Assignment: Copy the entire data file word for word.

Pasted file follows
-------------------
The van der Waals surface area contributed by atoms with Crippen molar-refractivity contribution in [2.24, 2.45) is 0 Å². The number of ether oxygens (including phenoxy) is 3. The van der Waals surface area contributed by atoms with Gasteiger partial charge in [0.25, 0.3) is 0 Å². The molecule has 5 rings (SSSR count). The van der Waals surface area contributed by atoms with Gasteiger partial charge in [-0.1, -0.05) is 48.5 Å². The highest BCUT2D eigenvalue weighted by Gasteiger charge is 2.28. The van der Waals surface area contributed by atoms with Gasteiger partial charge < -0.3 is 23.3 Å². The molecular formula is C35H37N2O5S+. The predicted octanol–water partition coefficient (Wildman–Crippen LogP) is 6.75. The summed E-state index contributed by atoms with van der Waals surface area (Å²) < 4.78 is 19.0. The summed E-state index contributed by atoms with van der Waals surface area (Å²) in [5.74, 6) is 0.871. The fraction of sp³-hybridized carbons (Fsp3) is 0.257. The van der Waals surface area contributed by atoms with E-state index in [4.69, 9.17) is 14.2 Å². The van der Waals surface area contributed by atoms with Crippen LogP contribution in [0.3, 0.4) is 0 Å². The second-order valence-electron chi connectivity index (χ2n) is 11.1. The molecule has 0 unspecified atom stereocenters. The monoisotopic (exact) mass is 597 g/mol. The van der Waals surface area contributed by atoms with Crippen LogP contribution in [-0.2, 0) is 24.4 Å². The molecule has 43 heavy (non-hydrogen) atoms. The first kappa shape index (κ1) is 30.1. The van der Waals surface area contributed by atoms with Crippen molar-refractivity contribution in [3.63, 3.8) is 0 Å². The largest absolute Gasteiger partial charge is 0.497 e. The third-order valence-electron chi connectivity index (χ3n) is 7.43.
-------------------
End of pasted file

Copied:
The van der Waals surface area contributed by atoms with Crippen molar-refractivity contribution in [2.24, 2.45) is 0 Å². The number of ether oxygens (including phenoxy) is 3. The van der Waals surface area contributed by atoms with Gasteiger partial charge in [0.25, 0.3) is 0 Å². The molecule has 5 rings (SSSR count). The van der Waals surface area contributed by atoms with Gasteiger partial charge in [-0.1, -0.05) is 48.5 Å². The highest BCUT2D eigenvalue weighted by Gasteiger charge is 2.28. The van der Waals surface area contributed by atoms with Gasteiger partial charge < -0.3 is 23.3 Å². The molecular formula is C35H37N2O5S+. The predicted octanol–water partition coefficient (Wildman–Crippen LogP) is 6.75. The summed E-state index contributed by atoms with van der Waals surface area (Å²) < 4.78 is 19.0. The summed E-state index contributed by atoms with van der Waals surface area (Å²) in [5.74, 6) is 0.871. The fraction of sp³-hybridized carbons (Fsp3) is 0.257. The van der Waals surface area contributed by atoms with E-state index in [4.69, 9.17) is 14.2 Å². The van der Waals surface area contributed by atoms with Crippen LogP contribution in [0.3, 0.4) is 0 Å². The second-order valence-electron chi connectivity index (χ2n) is 11.1. The molecule has 0 unspecified atom stereocenters. The monoisotopic (exact) mass is 597 g/mol. The van der Waals surface area contributed by atoms with Crippen LogP contribution in [-0.2, 0) is 24.4 Å². The molecule has 43 heavy (non-hydrogen) atoms. The first kappa shape index (κ1) is 30.1. The van der Waals surface area contributed by atoms with Crippen molar-refractivity contribution in [3.63, 3.8) is 0 Å². The largest absolute Gasteiger partial charge is 0.497 e. The third-order valence-electron chi connectivity index (χ3n) is 7.43.